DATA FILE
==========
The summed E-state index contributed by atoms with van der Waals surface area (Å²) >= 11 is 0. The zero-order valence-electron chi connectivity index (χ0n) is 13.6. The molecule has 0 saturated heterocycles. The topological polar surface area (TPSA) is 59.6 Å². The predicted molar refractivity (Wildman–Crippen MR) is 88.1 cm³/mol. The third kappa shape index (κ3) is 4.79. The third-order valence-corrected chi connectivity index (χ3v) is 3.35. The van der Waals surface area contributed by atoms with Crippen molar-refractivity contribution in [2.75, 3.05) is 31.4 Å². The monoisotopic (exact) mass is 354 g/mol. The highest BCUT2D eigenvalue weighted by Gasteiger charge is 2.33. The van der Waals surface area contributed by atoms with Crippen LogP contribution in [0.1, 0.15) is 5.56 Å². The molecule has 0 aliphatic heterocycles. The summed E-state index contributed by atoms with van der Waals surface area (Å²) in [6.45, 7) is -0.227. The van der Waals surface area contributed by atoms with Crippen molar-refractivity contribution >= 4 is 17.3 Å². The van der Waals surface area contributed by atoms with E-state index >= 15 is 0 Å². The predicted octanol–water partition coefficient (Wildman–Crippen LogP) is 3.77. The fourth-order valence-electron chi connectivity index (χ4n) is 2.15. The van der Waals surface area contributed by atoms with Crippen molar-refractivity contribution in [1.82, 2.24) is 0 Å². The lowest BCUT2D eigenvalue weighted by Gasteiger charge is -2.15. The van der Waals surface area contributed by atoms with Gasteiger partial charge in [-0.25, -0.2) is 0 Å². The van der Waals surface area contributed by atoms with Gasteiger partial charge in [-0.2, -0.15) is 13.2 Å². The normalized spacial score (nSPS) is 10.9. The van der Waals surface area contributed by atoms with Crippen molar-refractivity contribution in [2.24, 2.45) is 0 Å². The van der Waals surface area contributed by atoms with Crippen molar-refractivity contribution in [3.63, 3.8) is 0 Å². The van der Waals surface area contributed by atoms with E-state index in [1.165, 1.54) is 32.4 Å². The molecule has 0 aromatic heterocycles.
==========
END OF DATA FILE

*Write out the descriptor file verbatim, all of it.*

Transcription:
The summed E-state index contributed by atoms with van der Waals surface area (Å²) >= 11 is 0. The zero-order valence-electron chi connectivity index (χ0n) is 13.6. The molecule has 0 saturated heterocycles. The topological polar surface area (TPSA) is 59.6 Å². The predicted molar refractivity (Wildman–Crippen MR) is 88.1 cm³/mol. The third kappa shape index (κ3) is 4.79. The third-order valence-corrected chi connectivity index (χ3v) is 3.35. The van der Waals surface area contributed by atoms with Crippen molar-refractivity contribution in [2.75, 3.05) is 31.4 Å². The monoisotopic (exact) mass is 354 g/mol. The highest BCUT2D eigenvalue weighted by Gasteiger charge is 2.33. The van der Waals surface area contributed by atoms with Crippen LogP contribution in [0.1, 0.15) is 5.56 Å². The molecule has 0 aliphatic heterocycles. The summed E-state index contributed by atoms with van der Waals surface area (Å²) in [6.45, 7) is -0.227. The van der Waals surface area contributed by atoms with Crippen molar-refractivity contribution >= 4 is 17.3 Å². The van der Waals surface area contributed by atoms with E-state index >= 15 is 0 Å². The predicted octanol–water partition coefficient (Wildman–Crippen LogP) is 3.77. The fourth-order valence-electron chi connectivity index (χ4n) is 2.15. The van der Waals surface area contributed by atoms with Crippen molar-refractivity contribution in [1.82, 2.24) is 0 Å². The lowest BCUT2D eigenvalue weighted by Gasteiger charge is -2.15. The van der Waals surface area contributed by atoms with Gasteiger partial charge in [-0.25, -0.2) is 0 Å². The van der Waals surface area contributed by atoms with Gasteiger partial charge in [-0.2, -0.15) is 13.2 Å². The normalized spacial score (nSPS) is 10.9. The van der Waals surface area contributed by atoms with Crippen molar-refractivity contribution in [2.24, 2.45) is 0 Å². The van der Waals surface area contributed by atoms with Crippen molar-refractivity contribution in [3.63, 3.8) is 0 Å². The van der Waals surface area contributed by atoms with E-state index in [1.165, 1.54) is 32.4 Å². The molecule has 0 aromatic heterocycles.